In May 2020, according to an article by The Indian Express, Finance Minister Nirmala Sitharaman announced a ground-breaking initiative by opening up space and atomic energy to private players, referring to them as “fellow travellers”. And, on May 30, history was created by SpaceX when NASA astronauts were launched into orbit by the first-ever commercially-built rocket and spacecraft. “NewSpace” is a rapidly growing market that will be worth hundreds of billions of dollars in the next decade.
This has also paved the way for the launch of several space tech startups, including Pixxel, founded by two BITS Pilani graduates.
“The small satellite will go in a Russian launch vehicle and will focus on high clarity satellite imagery. It would be helpful for governments and private organisations in collecting AI-powered analytical data related to agriculture, climate, spread of crop pests and diseases, defence monitoring, and mining in order to find illegal operations, monitor oil and gas pipelines, natural disasters, forest fire etc”, said Awais Ahmed, founder and CEO of Pixxel, to a publication.
Another startup, Bellatrix Aerospace, offers novel “electric propulsion” systems, which have applications in the field of nano and micro-satellite propulsion.
It is noteworthy that unlike other global space powers, India’s space program began as a civilian project, making the country relatively inexperienced when it comes to the military side of things.
“The US, Russia, China and Europe developed space capabilities for military purposes first, and then put those technologies to civilian use. Barring Europe’s Ariane rockets, their extant satellite launch vehicles are derived from their respective intercontinental ballistic missile designs. India’s space quest, on the other hand, was focused on civilian use—weather forecasting, broadcast, telecommunications and remote sensing,” shared Nitin Pai, co-founder and director of The Takshashila Institution, with The Blue Circle (this text has been used with his due permission).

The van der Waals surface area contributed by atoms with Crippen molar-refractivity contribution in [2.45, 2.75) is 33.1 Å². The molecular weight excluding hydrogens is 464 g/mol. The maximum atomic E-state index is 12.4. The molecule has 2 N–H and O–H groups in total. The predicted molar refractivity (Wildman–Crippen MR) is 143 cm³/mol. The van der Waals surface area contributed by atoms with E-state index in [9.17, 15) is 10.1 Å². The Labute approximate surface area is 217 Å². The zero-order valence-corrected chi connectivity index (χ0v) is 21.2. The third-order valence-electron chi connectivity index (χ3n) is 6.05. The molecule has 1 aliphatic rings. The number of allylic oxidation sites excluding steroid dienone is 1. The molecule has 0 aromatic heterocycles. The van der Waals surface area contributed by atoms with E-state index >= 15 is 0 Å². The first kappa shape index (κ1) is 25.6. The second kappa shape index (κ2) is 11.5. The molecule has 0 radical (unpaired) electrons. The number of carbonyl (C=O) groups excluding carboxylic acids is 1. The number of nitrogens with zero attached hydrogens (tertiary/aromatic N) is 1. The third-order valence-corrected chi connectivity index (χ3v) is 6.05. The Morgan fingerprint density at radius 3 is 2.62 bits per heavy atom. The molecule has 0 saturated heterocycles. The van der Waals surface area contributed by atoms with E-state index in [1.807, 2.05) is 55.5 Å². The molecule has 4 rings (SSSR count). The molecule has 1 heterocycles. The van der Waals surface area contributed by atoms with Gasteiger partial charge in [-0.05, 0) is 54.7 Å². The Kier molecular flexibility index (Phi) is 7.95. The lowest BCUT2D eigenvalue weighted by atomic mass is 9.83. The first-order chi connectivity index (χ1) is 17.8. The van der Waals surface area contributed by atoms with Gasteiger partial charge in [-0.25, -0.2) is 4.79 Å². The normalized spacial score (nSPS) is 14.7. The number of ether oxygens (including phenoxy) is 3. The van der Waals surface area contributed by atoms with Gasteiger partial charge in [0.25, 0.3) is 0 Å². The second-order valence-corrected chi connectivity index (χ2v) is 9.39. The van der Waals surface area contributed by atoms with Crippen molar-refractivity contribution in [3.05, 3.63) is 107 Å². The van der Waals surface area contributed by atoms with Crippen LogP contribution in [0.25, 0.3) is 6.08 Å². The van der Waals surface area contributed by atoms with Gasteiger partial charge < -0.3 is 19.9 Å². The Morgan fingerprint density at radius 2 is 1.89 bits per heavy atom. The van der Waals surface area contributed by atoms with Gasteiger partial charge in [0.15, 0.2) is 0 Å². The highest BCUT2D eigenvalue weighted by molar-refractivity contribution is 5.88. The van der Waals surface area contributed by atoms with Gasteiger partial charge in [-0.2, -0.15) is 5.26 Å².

According to an article titled India’s Defence Space Agency: The Way Forward published by the Takshashila Institution, “First, the DSA and the DSRO face the acute danger of falling into the arms race spiral in space, as innovation in this domain is rapid, with a wide array of weapon-systems available at a country’s disposal..Despite having tested the anti-satellite missile, ASAT system — which offer limited strategic benefits — it only acts as weapons of last resort as the threat of creating an enormous amount of debris by shooting a satellite may be seen as a less credible threat. Given that the military space program faces severe financial constraints, India must first build the capability to monitor and track assets in space, operant command and control systems for having an effective space situational awareness which act as a prerequisite for harnessing military space power.”
The other challenge is the lack of a full-fledged space doctrine. Simply having a doctrine focusing on space-to-space engagement or ground-support engagement is not enough. “In order to remain relevant in today’s informationized domains, and be fully integrated into India’s defence force structure, the DSA must lead the way in devising a new doctrine that fully integrates the three services of the armed forces, while at the same time having a long-term vision of India’s interests in space,” informed the article.
What Lies Ahead?
Several opportunities lie before India, when it comes to the integration of satellite-based technologies into the defence sector. Although several gaps exist today, it is important to remember that the path to building space defence has already begun, it’s only a matter of time until India commands a fair share in this space.
“Liberalising India’s space sector is a necessary condition for the country to achieve greater self-reliance not just in space, but in the broader high technology domain. Yet, for that goal to be achieved, New Delhi must aggressively fight for an open global economy. The paradox of self-reliance is that it can only be achieved through openness. This is so in space as in most other things,” shared Nitin with TBC (the text has been used with his due permission).
(Edited by Anu Choudary)